A Success Story of Commercialization of Pineapple in Pakistan
From 1950 until the 1980s, pineapple cultivation in Pakistan met with limited success because of a number of constraints. These included saline soils, brackish water, and a poor understanding of the requirements for nutrition, irrigation, growth and varietal adaptation, pest, disease, weather stress, overall crop management, and cultural practices. A new approach was attempted in late 1970 to the early 1980s, when a group of organizations in the Karachi metropolitan area developed a pot culture technique replacing local saline soils by river sand, and providing city city water instead of brackish underground irrigation.
This pot culture system was limited by cost, unpredictable performance of survival, growth, and development, yield, and production of planting material. Thus, it could not be adapted on a commercial basis. These limitations were investigated in a 4-year study (1987–1990) at the Plant Introduction Centre, Karachi, of the Pakistan Agricultural Research Council, and technology was developed that led to the successful introduction, adaptation, and commercialization of pineapple production in Pakistan. Under the harsh arid conditions of Karachi, field trials were conducted with the pineapple var. Queen as an intercrop under a coconut canopy with trench and double-row system of planting.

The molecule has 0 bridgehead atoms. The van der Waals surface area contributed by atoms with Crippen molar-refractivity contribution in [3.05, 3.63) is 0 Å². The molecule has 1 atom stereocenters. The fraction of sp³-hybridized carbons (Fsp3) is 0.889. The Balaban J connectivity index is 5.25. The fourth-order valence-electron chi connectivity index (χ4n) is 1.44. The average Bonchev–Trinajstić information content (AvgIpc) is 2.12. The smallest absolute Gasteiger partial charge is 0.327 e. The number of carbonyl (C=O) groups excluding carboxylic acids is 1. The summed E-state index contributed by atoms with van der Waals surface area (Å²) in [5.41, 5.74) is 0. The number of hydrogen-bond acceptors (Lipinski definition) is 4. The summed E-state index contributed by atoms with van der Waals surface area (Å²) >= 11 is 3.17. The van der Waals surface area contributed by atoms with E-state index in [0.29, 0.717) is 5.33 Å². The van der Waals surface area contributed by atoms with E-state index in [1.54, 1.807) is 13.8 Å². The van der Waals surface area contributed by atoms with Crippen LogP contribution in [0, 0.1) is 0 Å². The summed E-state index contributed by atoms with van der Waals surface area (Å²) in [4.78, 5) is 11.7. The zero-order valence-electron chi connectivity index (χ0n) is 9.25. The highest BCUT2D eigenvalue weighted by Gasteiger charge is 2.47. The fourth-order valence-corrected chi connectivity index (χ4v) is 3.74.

The best fertilizer management treatment consisted of the application of 4 kg gypsum and 5 kg cow manure on a per-plant basis, incorporated during land preparation and followed by the application of 56 g N and 60 g K per plant per annum in six split dosages. Fruit weighing 1000 g or more were harvested during 12 to 15 months following planting. Fruits were of high quality, with 13.6 % sugars, 1.5 % acidity, and TSS value of 4.7. Five suckers and slips were produced by each plant. The application of these soil amendments reduced soil pH from 8.5 to 6.9 and ECe by 80%.
This regime enabled the use of slightly brackish underground water (ECe 2.7 mmhos) for irrigation. Weekly intervals of irrigation during summer and fortnightly intervals during winter were optimum. The crop was free of serious pest and disease. Mealy bugs and scale insects were controlled by Sumithion, rodents by Raccumin, while physical damage by squirrels and birds was avoided by covering the fruit with perforated paper bags. Through the development of this integrated production technology, Pakistan is now able to grow pineapples commercially.